The Southern African nation has seen some of the worst effects of climate change, with prolonged droughts and floods taking a toll on crops, infrastructure and the lives of many people in the past decade.
In 2019, Cyclone Idai hit the eastern parts of Zimbabwe killing more than 300 people and destroying infrastructure worth $622m.
Innovative solutions are possible when people are educated on climate change issues.
We meet two young Zimbabwean climate change activists who are trying to steer the future of their country towards a greener path.
Begin with the policymakers
Natalie Gwatirisa, a 23-year-old Zimbabwean climate advocate, says climate education and awareness should start with the policymakers themselves equipping them to come up with the best climate change laws.
“To some point, yes, climate change is becoming a priority to the Zimbabwean government, but even if you are to deliver a petition to the Parliament, how many parliamentarians understand the issues to do with climate change?” says Gwatirisa, a founder of All For Climate Action, a civil society organisation established in May 2021.
“Again, it comes back to the issue of educating these parliamentarians who make the laws so that they understand the urgency of the issue to do with climate change.”
We can not take solutions that have been practised by different countries and bring them here because how we are affected by climate change is totally different.
Gwatirisa, who hails from Gweru in Central Zimbabwe – about 276km from the capital Harare – says the first step is to educate the masses, raise awareness and encourage more localised innovative solutions to reduce the effects of climate change.
“Everything lies behind education. When people are educated they know what is bad and good. This is where innovation comes from. Even if we are to talk about localised climate action, for one to come with ideas on how [to] adapt and mitigate climate change in Zimbabwe specifically they need the knowledge,” she tells The Africa Report.
“We can not take solutions that have been practised by different countries and bring them here because how we are affected by climate change is totally different. We need public access to information, more research and public participation, of especially women and young people.”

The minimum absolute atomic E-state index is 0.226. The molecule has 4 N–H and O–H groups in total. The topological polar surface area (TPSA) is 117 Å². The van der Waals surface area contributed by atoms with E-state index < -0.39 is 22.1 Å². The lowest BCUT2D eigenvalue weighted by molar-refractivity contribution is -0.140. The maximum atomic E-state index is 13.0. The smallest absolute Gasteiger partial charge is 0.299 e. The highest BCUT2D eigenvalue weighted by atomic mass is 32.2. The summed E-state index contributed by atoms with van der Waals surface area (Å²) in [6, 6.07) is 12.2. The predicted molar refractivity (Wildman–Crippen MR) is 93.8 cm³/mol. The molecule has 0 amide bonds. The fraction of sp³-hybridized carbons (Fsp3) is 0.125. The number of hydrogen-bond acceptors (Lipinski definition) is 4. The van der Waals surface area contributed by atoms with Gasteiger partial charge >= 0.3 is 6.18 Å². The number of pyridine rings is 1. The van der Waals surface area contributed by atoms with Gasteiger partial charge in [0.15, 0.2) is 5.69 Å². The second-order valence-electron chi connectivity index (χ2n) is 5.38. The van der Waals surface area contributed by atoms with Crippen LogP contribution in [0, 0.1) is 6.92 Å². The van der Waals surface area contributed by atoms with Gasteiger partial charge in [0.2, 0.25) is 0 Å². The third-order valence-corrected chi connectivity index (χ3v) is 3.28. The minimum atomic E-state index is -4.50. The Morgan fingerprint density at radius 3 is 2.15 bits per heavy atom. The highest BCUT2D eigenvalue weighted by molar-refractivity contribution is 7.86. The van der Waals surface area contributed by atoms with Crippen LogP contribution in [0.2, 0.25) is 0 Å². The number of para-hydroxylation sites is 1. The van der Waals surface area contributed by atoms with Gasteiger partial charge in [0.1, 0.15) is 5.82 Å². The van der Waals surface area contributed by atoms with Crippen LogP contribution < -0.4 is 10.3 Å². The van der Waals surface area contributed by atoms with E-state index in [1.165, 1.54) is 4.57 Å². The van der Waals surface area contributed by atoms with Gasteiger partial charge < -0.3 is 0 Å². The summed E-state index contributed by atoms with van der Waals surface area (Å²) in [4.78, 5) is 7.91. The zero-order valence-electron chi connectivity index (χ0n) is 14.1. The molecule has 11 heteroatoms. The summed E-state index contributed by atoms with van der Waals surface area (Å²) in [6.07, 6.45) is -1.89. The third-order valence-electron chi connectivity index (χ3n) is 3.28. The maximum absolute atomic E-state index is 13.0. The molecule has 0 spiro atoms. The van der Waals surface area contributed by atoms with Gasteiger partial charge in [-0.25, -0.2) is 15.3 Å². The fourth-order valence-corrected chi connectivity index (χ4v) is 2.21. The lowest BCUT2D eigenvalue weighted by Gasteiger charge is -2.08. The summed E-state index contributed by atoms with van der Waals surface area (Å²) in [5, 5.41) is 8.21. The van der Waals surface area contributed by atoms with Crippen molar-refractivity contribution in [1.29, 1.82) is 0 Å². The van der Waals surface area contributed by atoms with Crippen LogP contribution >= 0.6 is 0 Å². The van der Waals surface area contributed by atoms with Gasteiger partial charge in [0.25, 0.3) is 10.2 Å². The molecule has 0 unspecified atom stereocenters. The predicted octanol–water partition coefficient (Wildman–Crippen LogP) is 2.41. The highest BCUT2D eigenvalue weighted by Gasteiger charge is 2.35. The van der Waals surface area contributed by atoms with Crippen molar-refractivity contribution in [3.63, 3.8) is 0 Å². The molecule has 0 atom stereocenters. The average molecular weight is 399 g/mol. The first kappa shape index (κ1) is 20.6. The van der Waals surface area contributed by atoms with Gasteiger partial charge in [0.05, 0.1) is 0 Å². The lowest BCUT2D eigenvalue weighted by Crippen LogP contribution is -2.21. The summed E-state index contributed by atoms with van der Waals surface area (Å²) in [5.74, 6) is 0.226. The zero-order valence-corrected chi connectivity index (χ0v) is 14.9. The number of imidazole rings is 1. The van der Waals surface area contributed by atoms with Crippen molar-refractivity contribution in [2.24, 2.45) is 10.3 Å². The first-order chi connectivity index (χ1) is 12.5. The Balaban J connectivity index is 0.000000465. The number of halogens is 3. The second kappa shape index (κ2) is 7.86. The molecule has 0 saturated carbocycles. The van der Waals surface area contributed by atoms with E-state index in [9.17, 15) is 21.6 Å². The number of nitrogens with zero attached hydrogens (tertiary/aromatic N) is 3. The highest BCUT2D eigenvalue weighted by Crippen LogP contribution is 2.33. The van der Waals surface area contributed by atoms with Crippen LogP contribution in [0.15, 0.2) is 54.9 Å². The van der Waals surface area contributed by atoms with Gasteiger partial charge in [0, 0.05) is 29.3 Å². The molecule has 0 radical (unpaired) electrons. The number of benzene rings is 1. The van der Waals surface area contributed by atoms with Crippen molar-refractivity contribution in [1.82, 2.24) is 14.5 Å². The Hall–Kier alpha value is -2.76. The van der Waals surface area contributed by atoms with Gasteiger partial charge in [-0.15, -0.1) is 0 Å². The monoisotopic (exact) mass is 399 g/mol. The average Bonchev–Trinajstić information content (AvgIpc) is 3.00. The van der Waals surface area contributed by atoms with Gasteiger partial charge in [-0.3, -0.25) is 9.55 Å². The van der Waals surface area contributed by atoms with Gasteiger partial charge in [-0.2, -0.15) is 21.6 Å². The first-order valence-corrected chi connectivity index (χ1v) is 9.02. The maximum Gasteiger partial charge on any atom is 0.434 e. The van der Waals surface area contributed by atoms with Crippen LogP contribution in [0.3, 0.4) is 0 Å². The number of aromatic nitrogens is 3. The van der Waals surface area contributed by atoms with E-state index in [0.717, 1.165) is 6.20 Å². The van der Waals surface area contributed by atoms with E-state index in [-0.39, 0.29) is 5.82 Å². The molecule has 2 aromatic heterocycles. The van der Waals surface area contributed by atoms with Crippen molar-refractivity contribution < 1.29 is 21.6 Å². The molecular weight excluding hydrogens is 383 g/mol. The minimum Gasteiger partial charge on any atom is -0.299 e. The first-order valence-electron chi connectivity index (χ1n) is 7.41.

Circular economy is the way forward
Christabel Clotilda Mhiribidi, a 24-year-old climate change activist, says the Zimbabwean government should consider giving incentives to cities that are clean.
“l propose that the State considers rewarding the cleanest cities after a certain stipulated interval, for instance, quarterly. This will encourage residents to be more responsible for their environment,” says Mhiribidi who is studying Geography and Environmental Studies at Midlands State University.
In particular is the issue of plastics, which are a health hazard to humans, particularly when burnt. And if they’re not burned but buried, some items can take hundreds of years to decompose and eventually find their way into rivers and dams.
Illegal dumping sites have become common practice in most Zimbabwean cities, with the reckless disposal of plastics causing a major headache.
Research shows that plastics break down into more methane and ethylene, which are greenhouse gases that worsen climate change.
More support should be given to recycling companies and young innovators who are repurposing waste.
Mhiribidi says there is a need to shift from a linear economy to a circular one where nothing goes to waste. “More support should be given to recycling companies and young innovators who are repurposing waste.”
She says the government should make it mandatory for communities to plant trees at least once every three months.
Climate change advocacy
Gwatirisa’s work has been focusing on climate change education and empowerment.
She volunteers with various civil society organisations, such as Save Our Environment Trust and Advocates4Earth, to advocate for climate action.
In March this year, she visited Tongogara Refugee Camp in Chipinge, about 445 kilometres from Harare, to raise awareness on climate change among people participating in sports.
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“We have the sports for climate change. With this, we are just bringing awareness and taking advantage of the gatherings. This is more of like an edutainment programme and also promotes sports. We did a workshop educating people about climate change,” she says.
Gwatirisa, who draws her inspiration from climate change solutions being implemented in other African countries like Kenya, Tanzania, and Rwanda, that she has visited, says she is campaigning against single-use plastics.
“We have tried to educate people and also sowing bags made of other durable material as a way of offering alternatives to the single-use plastic bag,” she says.
“We are pushing for the government to ban plastics, but as per our research it seems most people, including the business community, are not ready to stop using plastics.”
Gwatirisa, who often plants trees in her home area of Gweru, says she has changed her lifestyle at a personal level in an effort to protect the environment.
“I try by every means [to] avoid single-use plastics. It is hard especially when you are in Zimbabwe. For instance, when I am buying ice cream I buy the one with a cone so that nothing goes to waste,” she says.
“When I go to a retail outlet and someone offers me a plastic [bag] I tell them that I do not use plastics because they are not environmentally friendly.”